Students - This poem is about my wonderful Great Aunt Tom. Her real name was Edythe, but she went by the name Tom. With sparkly blue eyes and a thousand artistic hobbies, she was a blast, and I miss her. Many years ago, I even wrote an essay about her for our local npr station. You can read it HERE if you wish.
Life gets busy, and I had not thought about my Aunt Tom in a while. But then, it came time to write, and once again I didn't know what to write about, I opened a few old notebooks and began to paw through them, looking for a spark. And happily, I found this, a notebook entry with some picture book ideas, an entry from 1999 (older than many of you!)
1999 Notebook Entry Sparks New Poem
Photo by Amy LV
Just as the book IF YOU GIVE A MOUSE A COOKIE by Laura Numeroff, one thing led to another, and reading this entry made me want to find Aunt Tom's old costume jewelry box. I remember our oldest daughter playing with these sparkles shortly after Aunt Tom died. When you open the box today, almost twenty years after Aunt Tom's death, you can still smell her perfume.
Aunt Tom's Pretty Jewelry
Photo by Amy LV
When I opened the box and smelled my Aunt's perfume again, writing the words did not feel difficult. It was as if my aunt was right there with me.
What do you notice about the rhyme and meter in this poem?
Many of you know that I love keeping notebooks, recommend that everyone keep a notebook, and even blog about notebooks at Sharing Our Notebooks, a site I've dedicated to just that. Keeping a notebook, as the wise Shelley Harwayne once said, is like giving a present to your future self. If I had not jotted in my notebook seventeen years ago, I would not have thought about my dear Aunt Tom this week. One never knows when old jottings will come in handy...keep a notebook.
Today I am very happy to welcome fifth grade teacher Tracy Minton and her poets from the Douglas J. Regan Intermediate School in the Starpoint Central School District in Lockport, NY. They have very generously offered to share some of their poems with us, and I've put them on a Padlet below teacher Tracy Minton's words.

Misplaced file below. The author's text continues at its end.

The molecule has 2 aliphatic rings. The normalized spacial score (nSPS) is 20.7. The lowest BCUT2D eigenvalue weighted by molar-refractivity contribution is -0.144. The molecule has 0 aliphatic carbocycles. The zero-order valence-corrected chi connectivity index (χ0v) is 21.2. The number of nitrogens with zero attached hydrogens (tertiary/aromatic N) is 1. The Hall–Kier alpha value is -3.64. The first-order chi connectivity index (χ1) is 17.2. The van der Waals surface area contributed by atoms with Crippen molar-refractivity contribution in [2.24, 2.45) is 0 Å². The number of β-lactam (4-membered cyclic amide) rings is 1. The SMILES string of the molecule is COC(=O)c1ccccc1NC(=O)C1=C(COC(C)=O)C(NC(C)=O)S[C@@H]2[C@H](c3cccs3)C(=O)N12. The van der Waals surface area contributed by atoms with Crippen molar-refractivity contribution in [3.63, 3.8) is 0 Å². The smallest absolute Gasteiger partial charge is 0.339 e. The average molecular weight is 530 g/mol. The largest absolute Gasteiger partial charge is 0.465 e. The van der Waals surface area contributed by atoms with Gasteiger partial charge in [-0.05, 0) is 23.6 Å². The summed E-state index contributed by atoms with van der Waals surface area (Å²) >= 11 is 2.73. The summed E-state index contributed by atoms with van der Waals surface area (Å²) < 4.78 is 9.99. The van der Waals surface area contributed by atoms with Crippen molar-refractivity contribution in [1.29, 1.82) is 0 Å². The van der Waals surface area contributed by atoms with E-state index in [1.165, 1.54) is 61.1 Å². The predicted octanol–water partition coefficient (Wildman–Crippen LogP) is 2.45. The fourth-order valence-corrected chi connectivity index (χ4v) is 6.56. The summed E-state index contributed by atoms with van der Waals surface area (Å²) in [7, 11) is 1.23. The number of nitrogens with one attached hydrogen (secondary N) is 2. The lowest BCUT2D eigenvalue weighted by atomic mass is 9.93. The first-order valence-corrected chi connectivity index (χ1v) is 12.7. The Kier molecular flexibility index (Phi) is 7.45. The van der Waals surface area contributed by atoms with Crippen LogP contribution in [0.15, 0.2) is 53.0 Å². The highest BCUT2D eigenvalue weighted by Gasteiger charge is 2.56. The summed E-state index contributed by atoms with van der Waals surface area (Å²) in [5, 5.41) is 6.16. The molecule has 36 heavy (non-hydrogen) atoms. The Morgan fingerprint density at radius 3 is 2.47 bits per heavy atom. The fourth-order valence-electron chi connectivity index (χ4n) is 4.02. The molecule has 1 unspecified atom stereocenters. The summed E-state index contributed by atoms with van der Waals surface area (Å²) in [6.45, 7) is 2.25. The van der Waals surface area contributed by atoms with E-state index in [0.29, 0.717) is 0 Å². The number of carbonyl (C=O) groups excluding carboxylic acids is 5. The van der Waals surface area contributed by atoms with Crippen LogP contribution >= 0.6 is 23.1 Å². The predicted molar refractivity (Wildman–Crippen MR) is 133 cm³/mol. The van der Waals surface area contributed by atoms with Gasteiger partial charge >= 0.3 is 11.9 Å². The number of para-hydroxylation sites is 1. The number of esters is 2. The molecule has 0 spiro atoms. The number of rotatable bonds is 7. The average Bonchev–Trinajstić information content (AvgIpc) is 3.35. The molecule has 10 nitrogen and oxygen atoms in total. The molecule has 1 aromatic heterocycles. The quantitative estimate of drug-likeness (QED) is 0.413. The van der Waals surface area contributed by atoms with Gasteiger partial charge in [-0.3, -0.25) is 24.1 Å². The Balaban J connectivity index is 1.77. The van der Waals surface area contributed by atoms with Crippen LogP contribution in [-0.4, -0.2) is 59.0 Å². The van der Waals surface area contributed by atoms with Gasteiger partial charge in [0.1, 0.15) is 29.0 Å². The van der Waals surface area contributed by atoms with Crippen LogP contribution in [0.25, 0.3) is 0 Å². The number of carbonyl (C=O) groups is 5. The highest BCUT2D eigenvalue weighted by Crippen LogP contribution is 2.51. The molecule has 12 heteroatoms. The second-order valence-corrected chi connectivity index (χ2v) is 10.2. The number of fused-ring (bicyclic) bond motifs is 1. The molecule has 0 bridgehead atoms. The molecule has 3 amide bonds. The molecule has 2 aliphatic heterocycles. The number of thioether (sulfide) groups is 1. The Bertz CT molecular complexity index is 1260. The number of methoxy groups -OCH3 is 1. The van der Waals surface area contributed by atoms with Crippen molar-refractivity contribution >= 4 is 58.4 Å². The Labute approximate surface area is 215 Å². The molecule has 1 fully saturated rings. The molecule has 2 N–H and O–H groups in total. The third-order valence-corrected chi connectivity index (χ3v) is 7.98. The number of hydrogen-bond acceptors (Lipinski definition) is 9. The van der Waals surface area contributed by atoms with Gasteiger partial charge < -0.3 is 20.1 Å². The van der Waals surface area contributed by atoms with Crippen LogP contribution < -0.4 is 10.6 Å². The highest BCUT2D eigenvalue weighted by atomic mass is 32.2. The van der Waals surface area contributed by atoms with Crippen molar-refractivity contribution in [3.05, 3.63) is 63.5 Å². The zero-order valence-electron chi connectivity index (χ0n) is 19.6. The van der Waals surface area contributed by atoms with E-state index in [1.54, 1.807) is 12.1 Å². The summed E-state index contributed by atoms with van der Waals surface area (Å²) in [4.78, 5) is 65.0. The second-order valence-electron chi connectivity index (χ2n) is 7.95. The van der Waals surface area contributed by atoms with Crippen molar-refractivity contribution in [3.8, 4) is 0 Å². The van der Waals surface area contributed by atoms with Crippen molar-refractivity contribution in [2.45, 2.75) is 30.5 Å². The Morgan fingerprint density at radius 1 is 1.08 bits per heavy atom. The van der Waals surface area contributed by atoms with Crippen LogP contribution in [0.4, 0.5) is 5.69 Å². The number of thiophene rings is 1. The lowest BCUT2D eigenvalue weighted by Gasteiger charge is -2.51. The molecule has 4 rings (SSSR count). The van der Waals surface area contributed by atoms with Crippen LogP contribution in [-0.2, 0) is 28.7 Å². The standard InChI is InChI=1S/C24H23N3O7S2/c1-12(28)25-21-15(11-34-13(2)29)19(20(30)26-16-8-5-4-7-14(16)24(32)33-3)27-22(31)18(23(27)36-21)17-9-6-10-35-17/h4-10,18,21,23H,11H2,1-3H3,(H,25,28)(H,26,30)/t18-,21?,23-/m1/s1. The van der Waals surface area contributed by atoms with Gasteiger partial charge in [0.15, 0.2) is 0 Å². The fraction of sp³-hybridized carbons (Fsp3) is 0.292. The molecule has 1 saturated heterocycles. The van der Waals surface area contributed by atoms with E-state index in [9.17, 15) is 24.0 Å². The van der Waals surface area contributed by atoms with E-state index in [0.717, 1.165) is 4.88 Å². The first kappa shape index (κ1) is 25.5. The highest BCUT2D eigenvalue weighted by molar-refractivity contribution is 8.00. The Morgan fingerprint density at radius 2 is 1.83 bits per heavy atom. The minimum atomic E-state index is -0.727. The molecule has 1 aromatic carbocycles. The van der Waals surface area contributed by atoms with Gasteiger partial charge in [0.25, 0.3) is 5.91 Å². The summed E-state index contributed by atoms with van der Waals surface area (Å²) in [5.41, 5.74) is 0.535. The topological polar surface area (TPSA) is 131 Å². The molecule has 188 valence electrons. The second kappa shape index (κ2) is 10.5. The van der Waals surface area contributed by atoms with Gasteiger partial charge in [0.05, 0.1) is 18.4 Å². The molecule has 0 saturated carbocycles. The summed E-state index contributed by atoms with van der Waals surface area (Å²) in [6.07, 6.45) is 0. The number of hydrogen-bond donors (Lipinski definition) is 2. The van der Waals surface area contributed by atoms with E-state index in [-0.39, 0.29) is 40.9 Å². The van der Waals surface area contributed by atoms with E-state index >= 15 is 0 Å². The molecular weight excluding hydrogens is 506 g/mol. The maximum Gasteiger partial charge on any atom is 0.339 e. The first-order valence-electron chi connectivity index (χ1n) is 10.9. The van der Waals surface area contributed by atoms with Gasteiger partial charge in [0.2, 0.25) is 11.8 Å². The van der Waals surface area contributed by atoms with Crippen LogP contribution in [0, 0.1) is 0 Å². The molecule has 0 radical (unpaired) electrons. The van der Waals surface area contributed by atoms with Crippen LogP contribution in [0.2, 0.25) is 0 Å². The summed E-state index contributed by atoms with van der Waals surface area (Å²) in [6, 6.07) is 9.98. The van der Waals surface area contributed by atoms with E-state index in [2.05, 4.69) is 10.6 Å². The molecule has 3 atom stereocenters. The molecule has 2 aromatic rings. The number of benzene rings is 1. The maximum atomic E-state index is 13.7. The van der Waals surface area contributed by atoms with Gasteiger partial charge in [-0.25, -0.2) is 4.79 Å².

Before really beginning our unit on poetry, I gave the students various books and poems to explore. They often read in pairs or small groups. We also read some poems whole group, talking about meaning and various techniques authors used. We learned some types of figurative language that might be found in poetry, and when reading various poems, we identified the figurative language used and discussed the meaning. Students explored writing poems using similes, metaphors, personification, onomatopoeia and hyperbole.
I also taught the students some elements of poetry such as: verse, stanza, meter, rhyme and rhythm. We read poems and highlighted the elements used. We also explored writing free verse poems. In mini-lessons we learned how to gather ideas, make lists, use emotions and put our hearts and souls into our poems. Many of my conferences involved helping the kids with line breaks and focusing on the real meaning that they wanted to give their audiences.
For the easiest view of these students' poems, click to the Padlet HERE.
(Read the instructions atop the page to see how to open each poem individually)
Thank you very much to Tracy and her students for joining us today...I feel thankful to have the opportunity to share young poets' work in this space.
Over at Sharing Our Notebooks, you can see the winner of our latest giveaway and anticipate next week's new post. Yay for notebooking!
This Poetry Friday, find the roundup celebrating a beautiful new picture book over at Irene's place, Live Your Poem. While you're there, be sure to wish Irene a happy birthday week for FRESH DELICIOUS, her newest book of poems. I'll have her visiting this space with more on that book next Monday.
Please share a comment below if you wish.